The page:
During COVID, My OCD Network Became my Cornerstone to Healing

Photo by Vonecia Carswell on Unsplash

Living with obsessive-compulsive disorder (OCD) happens to be a whirlwind experience for me. At times are spent in agony, at times I softly laugh at myself, plus some days are filled with empathy and connection. I pride myself around the work I did to handle a lot of my symptoms and prioritize my healing. But because we all know, as much as we wish to, we can not always arrange for every setback. When the pandemic hit life was flipped inverted. Consequently, I felt like I had been reinventing the wheel and that i needed to learn how to start fresh.

The Early Impact

In March, the impact COVID will make was unpredictable. Before the first wave of shelter-in-place orders, I made a last-minute decision to leave my life in Minnesota and move back to Illinois to reside with my family. I was really numb towards the process, however i needed to be in an environment where I felt safe to heal. It was a move I produced in the name of survival and mental health. So prior to the reality of COVID even struck me, I was already transitioning from the survival mode I’d been in for quite some time.

Despite the omnipresence of OCD within my life, no major symptoms were turning up – yet. Actually, it wasn't until a couple of months into lockdown which i began to experience heavy doses of intrusive thoughts. I remember one morning I awoke by having an intense bout of anxiety, that we known as one of my “morning cyclers”. Extremely disturbing sexual thoughts flooded my brain and I couldn't shut them off no matter how hard I attempted. The mental pain was agonizing and exhausting. I reached out to a buddy who I knew with the OCD community and said, “Please assist me to. I'm stuck and scared.” That certain act completely catapulted my life toward the road of healing.

Finding My Voice Through Community

Through this friend, a myriad of OCD resources was sent my way. I attended sessions in the International OCD Foundation’s virtual conference. I met other survivors on social media and that we started doing advocacy interact. These events inspired me to write about my experiences with OCD and work with others who understood what I was dealing with. I started likely to therapy again, and finest of all, I joined a weekly virtual peer support group.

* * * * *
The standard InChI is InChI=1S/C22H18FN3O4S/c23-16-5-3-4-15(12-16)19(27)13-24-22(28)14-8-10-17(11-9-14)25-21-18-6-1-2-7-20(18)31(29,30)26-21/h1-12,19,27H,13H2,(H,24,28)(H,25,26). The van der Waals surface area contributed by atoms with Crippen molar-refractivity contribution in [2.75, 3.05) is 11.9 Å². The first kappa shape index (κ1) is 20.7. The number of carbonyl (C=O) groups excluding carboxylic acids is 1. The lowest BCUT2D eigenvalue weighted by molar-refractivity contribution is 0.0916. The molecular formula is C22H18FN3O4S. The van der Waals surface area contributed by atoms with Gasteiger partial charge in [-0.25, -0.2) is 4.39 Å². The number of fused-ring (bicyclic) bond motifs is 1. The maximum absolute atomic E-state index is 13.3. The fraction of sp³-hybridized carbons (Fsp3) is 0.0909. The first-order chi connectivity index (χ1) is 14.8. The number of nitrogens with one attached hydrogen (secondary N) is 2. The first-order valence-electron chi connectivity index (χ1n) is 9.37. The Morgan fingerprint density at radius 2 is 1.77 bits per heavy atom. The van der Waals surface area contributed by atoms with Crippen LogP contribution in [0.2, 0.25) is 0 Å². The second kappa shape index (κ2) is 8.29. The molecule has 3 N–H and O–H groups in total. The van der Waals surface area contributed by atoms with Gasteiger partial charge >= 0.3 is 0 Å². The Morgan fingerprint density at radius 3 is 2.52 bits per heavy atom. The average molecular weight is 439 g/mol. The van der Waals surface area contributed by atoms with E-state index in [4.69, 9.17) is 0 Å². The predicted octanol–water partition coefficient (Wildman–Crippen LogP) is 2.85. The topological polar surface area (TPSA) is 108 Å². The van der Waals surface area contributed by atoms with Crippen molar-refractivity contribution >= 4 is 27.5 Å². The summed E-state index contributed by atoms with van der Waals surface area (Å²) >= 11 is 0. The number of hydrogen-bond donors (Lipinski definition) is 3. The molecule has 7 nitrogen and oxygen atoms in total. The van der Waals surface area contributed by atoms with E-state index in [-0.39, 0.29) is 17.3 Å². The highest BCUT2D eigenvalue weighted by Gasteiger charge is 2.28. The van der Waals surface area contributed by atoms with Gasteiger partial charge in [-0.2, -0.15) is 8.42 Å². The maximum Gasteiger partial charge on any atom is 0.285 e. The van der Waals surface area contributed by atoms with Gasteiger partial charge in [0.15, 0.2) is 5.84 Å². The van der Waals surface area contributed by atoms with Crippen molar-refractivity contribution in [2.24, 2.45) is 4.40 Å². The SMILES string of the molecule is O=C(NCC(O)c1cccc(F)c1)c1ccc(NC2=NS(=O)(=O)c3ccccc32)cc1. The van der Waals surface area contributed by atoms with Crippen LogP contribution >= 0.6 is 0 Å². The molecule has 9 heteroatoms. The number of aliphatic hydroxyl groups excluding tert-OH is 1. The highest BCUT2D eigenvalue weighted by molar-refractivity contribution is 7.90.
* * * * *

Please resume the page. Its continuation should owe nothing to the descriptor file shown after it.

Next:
The weekly support group continues to be something very consistent and important to me. I cherish the hour I recieve to talk about anything, and that i mean ANYTHING, regarding my experiences with mental health. This number of online strangers converted into my trusted community. These were a few of the first people to whom I could reveal some of the insidious intrusive thoughts I had been experiencing. We laugh, we cry and that we heal together.

Finding My Network

Finding my online community saved my life, and that's not an exaggeration. I'm a social person who craves connection. Not being able to see as many people in person this year took a toll on my small mental health. However, having people that understand how debilitating it may be battling your own thoughts is truly something I don't ignore. The online support I have received through my advocacy work, my writing, and my healing is special and impactful in my experience.

Dealing with a very scary and exhausting global pandemic plus an all-consuming mental disorder is not a simple feat; it may feel totally isolating and dismal. Things i discovered being social during COVID is the fact that creativity and adaptability can lead to forming incredibly meaningful connections. Feeling seen and heard is really a life-changing experience especially when the planet feels dark and scary. I'm so grateful for anyone, in-person and virtually, who listen and share words of affirmation and encouragement.

Focusing on which I'm able to Control

During COVID, rather than getting worked up over things i can't control, I have reminded myself that others are feeling the very same way. I'm kind to myself and accept my intrusive thoughts as exactly that: thoughts. This isn't always easy, but the more I practice the better Personally i think it may one day become second nature.

With a brand new wave of changes coming nearby, I’ve made sure I have a tool kit of resources in my back pocket. My weekly OCD peer support group is something I’m dedicated to attending. I go to virtual therapy sessions. I'm focusing on communicating honestly to those I care about. And I am learning increasingly more every day that my voice and story matters, that my experiences are valid. Though my journey with OCD is not over, the road to recovery has become more accessible, even when it seems like the whole world is shut down.